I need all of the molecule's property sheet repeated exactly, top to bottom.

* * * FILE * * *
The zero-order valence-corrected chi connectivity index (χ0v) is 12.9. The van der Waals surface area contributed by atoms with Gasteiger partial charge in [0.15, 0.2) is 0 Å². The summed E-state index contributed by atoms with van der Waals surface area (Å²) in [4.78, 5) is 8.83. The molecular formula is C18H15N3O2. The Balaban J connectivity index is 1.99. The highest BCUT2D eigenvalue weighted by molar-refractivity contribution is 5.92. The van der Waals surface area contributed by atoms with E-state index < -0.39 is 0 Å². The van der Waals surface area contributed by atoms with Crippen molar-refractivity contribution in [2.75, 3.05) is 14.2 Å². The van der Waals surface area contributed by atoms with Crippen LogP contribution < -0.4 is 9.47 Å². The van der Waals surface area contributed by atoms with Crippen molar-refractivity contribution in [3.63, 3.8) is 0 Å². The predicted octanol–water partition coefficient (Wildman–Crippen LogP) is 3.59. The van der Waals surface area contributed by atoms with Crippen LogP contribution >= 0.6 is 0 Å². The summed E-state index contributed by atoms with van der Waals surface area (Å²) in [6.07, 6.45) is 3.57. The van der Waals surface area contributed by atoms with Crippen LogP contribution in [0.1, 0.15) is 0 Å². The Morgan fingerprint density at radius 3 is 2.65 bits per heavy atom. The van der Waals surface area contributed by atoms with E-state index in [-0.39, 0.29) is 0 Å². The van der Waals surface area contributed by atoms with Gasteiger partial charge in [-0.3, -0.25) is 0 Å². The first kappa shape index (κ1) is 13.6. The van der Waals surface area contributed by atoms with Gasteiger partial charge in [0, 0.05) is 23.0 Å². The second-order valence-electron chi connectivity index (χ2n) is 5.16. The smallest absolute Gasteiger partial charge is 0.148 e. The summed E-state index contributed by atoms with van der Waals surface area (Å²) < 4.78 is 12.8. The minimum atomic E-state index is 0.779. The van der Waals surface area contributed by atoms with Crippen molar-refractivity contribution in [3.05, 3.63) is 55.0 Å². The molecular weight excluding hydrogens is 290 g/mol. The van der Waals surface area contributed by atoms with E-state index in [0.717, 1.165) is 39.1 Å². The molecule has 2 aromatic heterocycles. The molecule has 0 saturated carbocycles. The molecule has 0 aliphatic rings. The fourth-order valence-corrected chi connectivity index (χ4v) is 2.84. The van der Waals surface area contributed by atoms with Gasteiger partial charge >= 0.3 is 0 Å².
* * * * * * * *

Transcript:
The zero-order valence-corrected chi connectivity index (χ0v) is 12.9. The van der Waals surface area contributed by atoms with Gasteiger partial charge in [0.15, 0.2) is 0 Å². The summed E-state index contributed by atoms with van der Waals surface area (Å²) in [4.78, 5) is 8.83. The molecular formula is C18H15N3O2. The Balaban J connectivity index is 1.99. The highest BCUT2D eigenvalue weighted by molar-refractivity contribution is 5.92. The van der Waals surface area contributed by atoms with E-state index < -0.39 is 0 Å². The van der Waals surface area contributed by atoms with Crippen molar-refractivity contribution in [2.75, 3.05) is 14.2 Å². The van der Waals surface area contributed by atoms with Crippen LogP contribution < -0.4 is 9.47 Å². The van der Waals surface area contributed by atoms with Crippen molar-refractivity contribution in [3.63, 3.8) is 0 Å². The predicted octanol–water partition coefficient (Wildman–Crippen LogP) is 3.59. The van der Waals surface area contributed by atoms with Crippen LogP contribution >= 0.6 is 0 Å². The summed E-state index contributed by atoms with van der Waals surface area (Å²) in [6.07, 6.45) is 3.57. The van der Waals surface area contributed by atoms with Crippen LogP contribution in [0.1, 0.15) is 0 Å². The Morgan fingerprint density at radius 3 is 2.65 bits per heavy atom. The van der Waals surface area contributed by atoms with E-state index in [-0.39, 0.29) is 0 Å². The van der Waals surface area contributed by atoms with Gasteiger partial charge in [-0.3, -0.25) is 0 Å². The first kappa shape index (κ1) is 13.6. The van der Waals surface area contributed by atoms with Gasteiger partial charge in [0, 0.05) is 23.0 Å². The second-order valence-electron chi connectivity index (χ2n) is 5.16. The smallest absolute Gasteiger partial charge is 0.148 e. The summed E-state index contributed by atoms with van der Waals surface area (Å²) < 4.78 is 12.8. The minimum atomic E-state index is 0.779. The van der Waals surface area contributed by atoms with Crippen molar-refractivity contribution in [3.05, 3.63) is 55.0 Å². The molecular weight excluding hydrogens is 290 g/mol. The van der Waals surface area contributed by atoms with E-state index in [0.717, 1.165) is 39.1 Å². The molecule has 2 aromatic heterocycles. The molecule has 0 saturated carbocycles. The molecule has 0 aliphatic rings. The fourth-order valence-corrected chi connectivity index (χ4v) is 2.84. The van der Waals surface area contributed by atoms with Gasteiger partial charge >= 0.3 is 0 Å².